Our political and economic officers, our public diplomacy professionals, and others in the embassy whose core functions lie outside the hardened walls of the mission generally must travel to meet with their host country counterparts. In many areas of the world, that travel can encounter improvised explosive devices, roadside blockades, unofficial checkpoints, and more unknowns. In many of those non-permissive regions, diplomatic security has deployed life-safety technology generically referred to as “Blue Force Tracker” (as in “friendly” force). This is GPS-enabled emergency 9-1-1 alerting technology (I call it “On-Star on steroids”) that is installed in our vehicles and aircraft and is simultaneously monitored at the embassy, the military’s tactical operations center, and our DS Command Center so all have a common situational awareness of all friendly forces. If someone comes under attack while traveling, gets involved in a threatening situation, or similarly becomes disabled, they can activate the beacon and if necessary an extraction team can be dispatched.
This device has been a real technology success story for us. Initially each unit cost about $15,000, could only operate over classified communications channels, its use had to be disguised, and its operations were complex. Over the years, we have dramatically reduced its size and cost, operate it encrypted over commercial lines, and can share the technology with our foreign and allied partners. Most importantly, however – it works! Back when the vice president was Senator Biden, he traveled with senators Kerry and Hagel to Afghanistan. On a helicopter flight to Bagram air base, the party encountered severe weather and were forced to touch down on top of a snow covered mountain. Communications did not work and the blue force tracker was activated. Several hours later an extraction team was able to get the party to Bagram.
At the monitoring center itself, we have three dimensional, geospatial displays of the terrain and the ability to embed historical threat information related to specific geo-coordinates. This greatly assists in the planning of any vehicle movement outside of a safe zone. This BFT technology can be deployed for other diplomatic purposes also, such as use by election monitors deployed in a number of countries.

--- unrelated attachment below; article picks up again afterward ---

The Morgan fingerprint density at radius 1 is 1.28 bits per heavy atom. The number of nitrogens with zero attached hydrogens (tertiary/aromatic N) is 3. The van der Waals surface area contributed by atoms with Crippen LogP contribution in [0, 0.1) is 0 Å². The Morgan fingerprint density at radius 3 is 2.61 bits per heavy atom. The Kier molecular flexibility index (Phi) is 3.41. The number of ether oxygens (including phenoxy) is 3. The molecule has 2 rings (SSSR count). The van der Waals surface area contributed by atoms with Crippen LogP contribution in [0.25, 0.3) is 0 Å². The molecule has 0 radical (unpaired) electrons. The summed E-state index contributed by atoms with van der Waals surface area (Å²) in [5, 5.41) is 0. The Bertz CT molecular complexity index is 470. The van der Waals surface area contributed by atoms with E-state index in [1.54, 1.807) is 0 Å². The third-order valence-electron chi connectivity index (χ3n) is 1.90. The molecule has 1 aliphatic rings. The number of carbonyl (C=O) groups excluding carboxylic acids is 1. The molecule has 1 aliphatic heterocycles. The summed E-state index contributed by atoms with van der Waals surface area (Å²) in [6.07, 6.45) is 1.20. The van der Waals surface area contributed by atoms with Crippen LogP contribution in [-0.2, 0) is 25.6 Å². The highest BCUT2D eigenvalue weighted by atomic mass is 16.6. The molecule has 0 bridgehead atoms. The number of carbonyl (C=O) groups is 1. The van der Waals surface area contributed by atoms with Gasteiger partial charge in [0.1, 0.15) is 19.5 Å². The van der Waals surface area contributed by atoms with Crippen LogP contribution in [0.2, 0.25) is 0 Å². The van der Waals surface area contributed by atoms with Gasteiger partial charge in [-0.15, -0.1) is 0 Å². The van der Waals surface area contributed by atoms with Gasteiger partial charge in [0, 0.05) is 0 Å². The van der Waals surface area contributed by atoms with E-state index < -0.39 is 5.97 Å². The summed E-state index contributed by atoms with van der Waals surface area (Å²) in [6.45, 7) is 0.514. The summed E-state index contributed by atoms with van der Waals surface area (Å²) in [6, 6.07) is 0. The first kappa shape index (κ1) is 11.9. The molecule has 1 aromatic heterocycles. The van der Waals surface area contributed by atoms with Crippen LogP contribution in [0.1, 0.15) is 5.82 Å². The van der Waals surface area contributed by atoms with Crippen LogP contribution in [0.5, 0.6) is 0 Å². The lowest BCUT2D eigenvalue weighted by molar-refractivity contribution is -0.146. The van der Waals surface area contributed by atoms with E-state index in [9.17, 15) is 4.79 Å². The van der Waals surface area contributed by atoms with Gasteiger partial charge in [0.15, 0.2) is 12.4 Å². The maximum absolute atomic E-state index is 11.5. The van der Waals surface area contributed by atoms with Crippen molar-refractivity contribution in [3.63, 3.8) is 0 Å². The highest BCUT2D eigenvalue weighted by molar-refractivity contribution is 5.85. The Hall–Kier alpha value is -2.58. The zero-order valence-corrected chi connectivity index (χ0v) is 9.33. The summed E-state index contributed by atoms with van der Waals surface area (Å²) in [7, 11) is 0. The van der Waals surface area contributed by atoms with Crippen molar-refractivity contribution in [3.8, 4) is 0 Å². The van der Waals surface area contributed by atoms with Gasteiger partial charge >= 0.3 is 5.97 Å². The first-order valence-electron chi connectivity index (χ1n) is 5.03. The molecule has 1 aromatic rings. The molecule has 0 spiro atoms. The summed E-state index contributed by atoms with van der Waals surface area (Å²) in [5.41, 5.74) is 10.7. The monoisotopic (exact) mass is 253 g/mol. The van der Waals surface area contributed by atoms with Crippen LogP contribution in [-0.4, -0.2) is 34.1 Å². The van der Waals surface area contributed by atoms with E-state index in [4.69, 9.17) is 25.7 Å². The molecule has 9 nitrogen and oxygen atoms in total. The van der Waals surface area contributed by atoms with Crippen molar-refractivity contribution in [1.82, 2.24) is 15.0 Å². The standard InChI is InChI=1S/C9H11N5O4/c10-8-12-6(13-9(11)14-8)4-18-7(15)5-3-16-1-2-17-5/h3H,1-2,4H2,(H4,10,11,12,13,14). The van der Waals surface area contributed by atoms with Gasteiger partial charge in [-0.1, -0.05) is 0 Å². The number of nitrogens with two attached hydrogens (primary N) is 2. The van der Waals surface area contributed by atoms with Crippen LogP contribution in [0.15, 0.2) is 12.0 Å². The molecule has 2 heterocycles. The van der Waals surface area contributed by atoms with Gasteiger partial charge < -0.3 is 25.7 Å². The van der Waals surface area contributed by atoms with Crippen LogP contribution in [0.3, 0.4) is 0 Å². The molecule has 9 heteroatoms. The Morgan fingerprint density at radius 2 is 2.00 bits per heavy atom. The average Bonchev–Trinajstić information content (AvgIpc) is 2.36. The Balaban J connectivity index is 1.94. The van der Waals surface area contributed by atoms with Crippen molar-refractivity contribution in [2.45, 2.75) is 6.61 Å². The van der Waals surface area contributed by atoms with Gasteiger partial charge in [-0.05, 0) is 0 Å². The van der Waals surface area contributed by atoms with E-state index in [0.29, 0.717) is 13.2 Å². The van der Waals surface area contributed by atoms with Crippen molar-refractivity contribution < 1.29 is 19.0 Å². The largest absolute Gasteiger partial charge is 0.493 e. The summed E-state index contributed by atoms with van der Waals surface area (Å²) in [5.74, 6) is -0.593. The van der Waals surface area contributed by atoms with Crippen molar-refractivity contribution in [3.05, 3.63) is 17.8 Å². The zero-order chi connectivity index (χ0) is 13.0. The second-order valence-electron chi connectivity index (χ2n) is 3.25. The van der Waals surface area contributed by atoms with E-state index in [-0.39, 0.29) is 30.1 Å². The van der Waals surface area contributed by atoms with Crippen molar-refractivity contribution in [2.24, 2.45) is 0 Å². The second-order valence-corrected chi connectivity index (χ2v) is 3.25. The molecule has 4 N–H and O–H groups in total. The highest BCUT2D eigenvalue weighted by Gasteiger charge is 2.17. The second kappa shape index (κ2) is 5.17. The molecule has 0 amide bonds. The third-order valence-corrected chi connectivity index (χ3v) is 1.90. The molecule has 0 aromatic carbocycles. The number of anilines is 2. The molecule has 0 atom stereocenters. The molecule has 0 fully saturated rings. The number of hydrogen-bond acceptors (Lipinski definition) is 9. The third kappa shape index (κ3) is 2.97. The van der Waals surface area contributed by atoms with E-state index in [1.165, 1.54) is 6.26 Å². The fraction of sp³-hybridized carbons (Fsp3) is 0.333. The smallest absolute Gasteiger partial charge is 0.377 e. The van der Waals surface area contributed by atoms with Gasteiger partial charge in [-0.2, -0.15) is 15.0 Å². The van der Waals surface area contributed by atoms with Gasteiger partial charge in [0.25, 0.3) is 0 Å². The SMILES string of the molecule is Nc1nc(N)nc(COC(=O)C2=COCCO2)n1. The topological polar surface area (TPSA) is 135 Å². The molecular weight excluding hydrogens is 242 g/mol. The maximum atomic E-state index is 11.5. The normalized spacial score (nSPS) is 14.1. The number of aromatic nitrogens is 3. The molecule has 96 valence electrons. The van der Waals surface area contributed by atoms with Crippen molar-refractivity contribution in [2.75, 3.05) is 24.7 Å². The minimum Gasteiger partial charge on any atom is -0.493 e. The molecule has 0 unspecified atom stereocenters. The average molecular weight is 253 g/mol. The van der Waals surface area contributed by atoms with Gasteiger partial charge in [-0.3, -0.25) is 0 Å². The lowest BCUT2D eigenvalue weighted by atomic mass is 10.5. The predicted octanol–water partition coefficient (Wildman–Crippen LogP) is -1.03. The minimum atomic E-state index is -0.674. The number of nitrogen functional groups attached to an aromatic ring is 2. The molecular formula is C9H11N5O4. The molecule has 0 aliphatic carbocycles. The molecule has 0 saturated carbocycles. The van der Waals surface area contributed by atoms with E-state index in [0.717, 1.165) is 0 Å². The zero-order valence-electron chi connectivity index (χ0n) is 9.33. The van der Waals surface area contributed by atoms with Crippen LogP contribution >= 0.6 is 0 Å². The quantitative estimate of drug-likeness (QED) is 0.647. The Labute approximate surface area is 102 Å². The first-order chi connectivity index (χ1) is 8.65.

Another capability we employ for vehicle movements in high-threat environments are mounted digital cameras. We store their data for significant periods of time and find that they add significantly to our understanding of unexpected events. For example, in July 2009 then-ambassador to Iraq Christopher Hill’s motorcade encountered a roadside improvised explosive device. No one was injured, but the captured camera footage was very helpful in identifying investigative clues for follow-up.
Let me quickly mention just a few more examples of how diplomatic security uses technology.
Earlier I had mentioned the challenge ahead as the military pulls its remaining forces out of Iraq by the end of next year and when Diplomatic Security inherits full security responsibilities for the remaining U.S. presence. We will have the need for mine-resistant, ambush-protected vehicles (M-RAPs), an air fleet of fixed wing and helicopter aircraft, a counter-improvised explosive device capability, a counter-rocket, capability and many more sophisticated security requirements not normally in our kit bag. Perhaps the best description of this challenge that I’ve heard is the humorous remark that 166,000 military troops are being replaced by 85 diplomatic security agents! Clearly, to provide the most secure environment for our diplomatic efforts in Iraq will call on us to rely even more on our contractor partners.
Perhaps not as visible, though, is our companion need for logistical and other support that will not be provided by U.S. contractors, but by Iraqi and third country national employees. Much of that support will transition from existing DoD contracts, but one challenge Diplomatic Ssecurity will face will be to ensure these potential employees are vetted to our standards. We have seen examples in Iraq and Afghanistan of how determined our adversaries can be in trying to breach our compound security. In Iraq, we will leverage DoD biometric automated toolset infrastructure and expand its use as necessary to meet our needs. Operational since 2003, this capability and its legacy data will be critical to our success as we make difficult vetting and access decisions.